64. Memorandum From President Nixon to His Assistant for National Security Affairs (Kissinger)1

I think we need a bold move in Cambodia, assuming that I feel the way today (it is five AM, April 22) at our meeting as I feel this morning to show that we stand with Lon Nol. I do not believe he is going to survive. There is, however, some chance that he might and in any event we must do something symbolic to help him survive. We have really dropped the ball on this one due to the fact that we were taken in with the line that by helping him we would destroy his “neutrality” and give the North Vietnamese an excuse to come in. Over and over again we fail to learn that the Communists never need an excuse to come in. They didn’t need one in Hungary in 1956 when the same argument was made by the career State people and when Dulles bought it because he was tired and it was during the campaign. They didn’t need one in [Page 210] Czechoslovakia when the same argument was made by the State people, and they didn’t need one in Laos where we lost a precious day by failing to make the strike that might have blunted the whole offensive before it got started, and in Cambodia where we have taken a completely hands-off attitude by protesting to the Senate that we have only a “delegation of seven State Department jerks” in the Embassy and would not provide any aid of any kind because we were fearful that if we did so it would give them a “provocation” to come in. They are romping in there and the only government in Cambodia in the last 25 years that had the guts to take a pro-Western and pro-American stand is ready to fall. I am thinking of someone like Bob Murphy who would be sent there on a trip to report back to me and who would go in and reassure Lon Nol. This, of course, would be parallel to your activities which will be undertaken immediately after the NSC meeting,2 in the event that I decide to go on this course,3 with some of the lily-livered Ambassadors from our so-called friends in the world. We are going to find out who our friends are now, because if we decide to stand up here some of the rest of them had better come along fast.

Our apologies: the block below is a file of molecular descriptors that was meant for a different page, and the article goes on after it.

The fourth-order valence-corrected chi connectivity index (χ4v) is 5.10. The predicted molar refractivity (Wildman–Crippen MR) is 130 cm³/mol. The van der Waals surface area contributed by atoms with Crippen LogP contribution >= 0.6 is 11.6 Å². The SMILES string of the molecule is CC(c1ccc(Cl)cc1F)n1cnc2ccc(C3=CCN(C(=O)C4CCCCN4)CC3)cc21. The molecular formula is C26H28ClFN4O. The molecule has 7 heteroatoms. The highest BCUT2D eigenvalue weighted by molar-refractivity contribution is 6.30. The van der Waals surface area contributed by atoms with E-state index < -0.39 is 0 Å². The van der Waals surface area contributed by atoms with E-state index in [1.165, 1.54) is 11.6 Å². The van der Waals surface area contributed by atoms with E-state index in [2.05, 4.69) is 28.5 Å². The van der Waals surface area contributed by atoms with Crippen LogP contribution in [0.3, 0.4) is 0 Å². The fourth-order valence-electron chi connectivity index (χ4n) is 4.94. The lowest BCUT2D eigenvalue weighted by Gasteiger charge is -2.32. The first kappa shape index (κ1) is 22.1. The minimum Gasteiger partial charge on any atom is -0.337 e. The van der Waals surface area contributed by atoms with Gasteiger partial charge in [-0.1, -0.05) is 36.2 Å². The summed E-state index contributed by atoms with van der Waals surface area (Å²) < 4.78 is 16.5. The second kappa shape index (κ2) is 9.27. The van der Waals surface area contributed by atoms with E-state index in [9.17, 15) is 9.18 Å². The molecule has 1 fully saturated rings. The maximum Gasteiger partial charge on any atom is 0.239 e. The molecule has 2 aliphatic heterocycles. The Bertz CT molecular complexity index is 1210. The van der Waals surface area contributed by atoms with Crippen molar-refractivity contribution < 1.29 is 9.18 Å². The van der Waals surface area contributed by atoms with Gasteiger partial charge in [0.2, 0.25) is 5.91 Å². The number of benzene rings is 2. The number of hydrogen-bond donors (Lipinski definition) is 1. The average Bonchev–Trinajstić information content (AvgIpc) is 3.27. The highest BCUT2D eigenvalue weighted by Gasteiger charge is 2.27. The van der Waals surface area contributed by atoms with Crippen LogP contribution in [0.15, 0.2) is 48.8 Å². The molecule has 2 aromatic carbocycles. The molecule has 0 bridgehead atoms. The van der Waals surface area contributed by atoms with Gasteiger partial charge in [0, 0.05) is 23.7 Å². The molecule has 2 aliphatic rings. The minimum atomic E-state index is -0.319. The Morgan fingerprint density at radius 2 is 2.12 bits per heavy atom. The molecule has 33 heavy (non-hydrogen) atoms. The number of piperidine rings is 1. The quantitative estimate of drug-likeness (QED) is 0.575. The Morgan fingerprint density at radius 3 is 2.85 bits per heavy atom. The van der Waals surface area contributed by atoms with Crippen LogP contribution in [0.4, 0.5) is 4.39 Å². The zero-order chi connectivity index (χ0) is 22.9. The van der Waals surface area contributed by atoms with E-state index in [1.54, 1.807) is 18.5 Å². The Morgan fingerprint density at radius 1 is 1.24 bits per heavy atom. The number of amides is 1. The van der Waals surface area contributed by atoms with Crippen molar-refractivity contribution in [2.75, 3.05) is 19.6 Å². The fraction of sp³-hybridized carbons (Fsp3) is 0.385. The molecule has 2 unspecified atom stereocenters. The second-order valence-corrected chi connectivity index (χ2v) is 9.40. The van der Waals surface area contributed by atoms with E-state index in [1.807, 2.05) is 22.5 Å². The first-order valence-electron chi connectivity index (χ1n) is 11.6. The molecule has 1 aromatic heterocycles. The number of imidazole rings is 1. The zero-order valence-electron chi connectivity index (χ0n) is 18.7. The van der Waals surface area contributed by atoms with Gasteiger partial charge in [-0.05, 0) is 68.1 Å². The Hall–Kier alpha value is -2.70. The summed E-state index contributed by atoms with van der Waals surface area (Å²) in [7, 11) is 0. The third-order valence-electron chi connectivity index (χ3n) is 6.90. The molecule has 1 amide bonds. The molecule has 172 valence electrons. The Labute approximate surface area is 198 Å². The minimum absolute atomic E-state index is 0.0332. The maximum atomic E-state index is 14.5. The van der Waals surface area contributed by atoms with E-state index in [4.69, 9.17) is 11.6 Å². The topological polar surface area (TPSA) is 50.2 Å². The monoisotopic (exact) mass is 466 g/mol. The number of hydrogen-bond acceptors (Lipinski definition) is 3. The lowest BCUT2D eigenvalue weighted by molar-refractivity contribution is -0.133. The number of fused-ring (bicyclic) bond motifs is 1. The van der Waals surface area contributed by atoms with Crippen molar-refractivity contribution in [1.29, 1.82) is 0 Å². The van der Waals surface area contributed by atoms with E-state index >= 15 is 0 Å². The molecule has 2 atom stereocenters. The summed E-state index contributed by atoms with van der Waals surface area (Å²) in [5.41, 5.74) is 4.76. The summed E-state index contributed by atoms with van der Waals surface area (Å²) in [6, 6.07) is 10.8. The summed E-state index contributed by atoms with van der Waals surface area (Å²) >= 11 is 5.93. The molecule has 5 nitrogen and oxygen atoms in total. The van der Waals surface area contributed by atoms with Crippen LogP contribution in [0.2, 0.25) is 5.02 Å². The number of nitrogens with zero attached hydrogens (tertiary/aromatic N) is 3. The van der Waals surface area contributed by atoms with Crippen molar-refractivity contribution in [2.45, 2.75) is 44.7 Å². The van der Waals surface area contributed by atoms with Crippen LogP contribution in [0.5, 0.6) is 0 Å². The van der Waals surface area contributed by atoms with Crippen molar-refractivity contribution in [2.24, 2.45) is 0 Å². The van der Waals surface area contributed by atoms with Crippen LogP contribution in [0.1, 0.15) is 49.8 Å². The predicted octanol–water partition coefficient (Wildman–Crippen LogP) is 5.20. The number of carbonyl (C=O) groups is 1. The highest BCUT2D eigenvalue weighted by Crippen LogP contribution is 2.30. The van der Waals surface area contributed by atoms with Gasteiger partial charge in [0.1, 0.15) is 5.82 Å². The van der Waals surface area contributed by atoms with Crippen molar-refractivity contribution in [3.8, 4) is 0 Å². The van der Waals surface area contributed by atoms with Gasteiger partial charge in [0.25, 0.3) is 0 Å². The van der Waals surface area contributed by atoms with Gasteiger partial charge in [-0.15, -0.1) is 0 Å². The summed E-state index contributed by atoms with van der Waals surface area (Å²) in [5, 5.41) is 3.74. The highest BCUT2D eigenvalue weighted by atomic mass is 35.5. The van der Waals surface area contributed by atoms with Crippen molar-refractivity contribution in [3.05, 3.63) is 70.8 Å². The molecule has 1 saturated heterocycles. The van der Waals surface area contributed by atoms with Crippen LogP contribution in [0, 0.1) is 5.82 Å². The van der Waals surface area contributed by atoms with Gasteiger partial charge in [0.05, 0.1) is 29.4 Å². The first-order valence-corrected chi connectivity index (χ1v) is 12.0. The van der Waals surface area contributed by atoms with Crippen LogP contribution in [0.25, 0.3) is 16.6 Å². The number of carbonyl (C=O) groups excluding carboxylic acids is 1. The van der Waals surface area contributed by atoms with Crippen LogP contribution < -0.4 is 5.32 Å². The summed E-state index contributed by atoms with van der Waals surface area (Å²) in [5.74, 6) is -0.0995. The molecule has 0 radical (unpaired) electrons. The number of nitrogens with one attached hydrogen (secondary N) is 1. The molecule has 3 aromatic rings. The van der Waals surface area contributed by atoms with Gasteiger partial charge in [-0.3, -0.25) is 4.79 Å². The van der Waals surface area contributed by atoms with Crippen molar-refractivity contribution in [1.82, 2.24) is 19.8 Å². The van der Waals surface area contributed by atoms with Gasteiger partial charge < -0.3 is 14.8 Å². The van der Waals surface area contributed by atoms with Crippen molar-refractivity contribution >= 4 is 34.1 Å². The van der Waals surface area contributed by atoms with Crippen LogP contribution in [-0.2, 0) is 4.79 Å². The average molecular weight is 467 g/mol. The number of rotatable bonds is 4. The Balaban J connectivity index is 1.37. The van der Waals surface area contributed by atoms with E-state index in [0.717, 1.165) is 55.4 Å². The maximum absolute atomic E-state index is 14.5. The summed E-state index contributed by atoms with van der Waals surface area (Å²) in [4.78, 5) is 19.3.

I will talk to you about this after the NSC meeting.

  1. Source: National Archives, Nixon Presidential Materials, NSC Files, Box 341, Subject Files, HAK/President Memos 1969-1970. Confidential. Also scheduled for publication in Foreign Relations, 1969–1976, Southeast Asia, 1969–1972.
  2. An NSC meeting on Cambodia took place on April 22 but at the President’s instruction no notes were taken. Additional information on the meeting is scheduled for publication ibid.
  3. On May 1 U.S. forces crossed the border of South Vietnam into Cambodia. They followed South Vietnamese forces which had invaded North Vietnamese sanctuaries in Cambodia 2 days earlier.